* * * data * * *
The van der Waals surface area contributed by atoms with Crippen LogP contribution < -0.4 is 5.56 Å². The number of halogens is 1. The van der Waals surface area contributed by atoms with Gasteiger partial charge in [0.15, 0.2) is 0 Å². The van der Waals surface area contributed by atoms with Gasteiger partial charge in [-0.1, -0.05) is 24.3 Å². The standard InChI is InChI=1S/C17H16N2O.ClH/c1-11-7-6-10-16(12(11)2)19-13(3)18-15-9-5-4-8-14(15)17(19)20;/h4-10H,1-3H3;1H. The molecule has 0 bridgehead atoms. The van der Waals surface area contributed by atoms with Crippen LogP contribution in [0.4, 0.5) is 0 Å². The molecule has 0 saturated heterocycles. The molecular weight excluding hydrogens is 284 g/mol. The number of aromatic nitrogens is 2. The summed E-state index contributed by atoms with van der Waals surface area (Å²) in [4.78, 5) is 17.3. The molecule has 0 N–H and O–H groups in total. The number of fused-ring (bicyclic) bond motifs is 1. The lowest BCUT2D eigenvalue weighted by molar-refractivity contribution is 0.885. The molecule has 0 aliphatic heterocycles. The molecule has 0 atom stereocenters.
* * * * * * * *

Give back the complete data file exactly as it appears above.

The van der Waals surface area contributed by atoms with Crippen LogP contribution < -0.4 is 5.56 Å². The number of halogens is 1. The van der Waals surface area contributed by atoms with Gasteiger partial charge in [0.15, 0.2) is 0 Å². The van der Waals surface area contributed by atoms with Gasteiger partial charge in [-0.1, -0.05) is 24.3 Å². The standard InChI is InChI=1S/C17H16N2O.ClH/c1-11-7-6-10-16(12(11)2)19-13(3)18-15-9-5-4-8-14(15)17(19)20;/h4-10H,1-3H3;1H. The molecule has 0 bridgehead atoms. The van der Waals surface area contributed by atoms with Crippen LogP contribution in [0.4, 0.5) is 0 Å². The molecule has 0 saturated heterocycles. The molecular weight excluding hydrogens is 284 g/mol. The number of aromatic nitrogens is 2. The summed E-state index contributed by atoms with van der Waals surface area (Å²) in [4.78, 5) is 17.3. The molecule has 0 N–H and O–H groups in total. The number of fused-ring (bicyclic) bond motifs is 1. The lowest BCUT2D eigenvalue weighted by molar-refractivity contribution is 0.885. The molecule has 0 aliphatic heterocycles. The molecule has 0 atom stereocenters.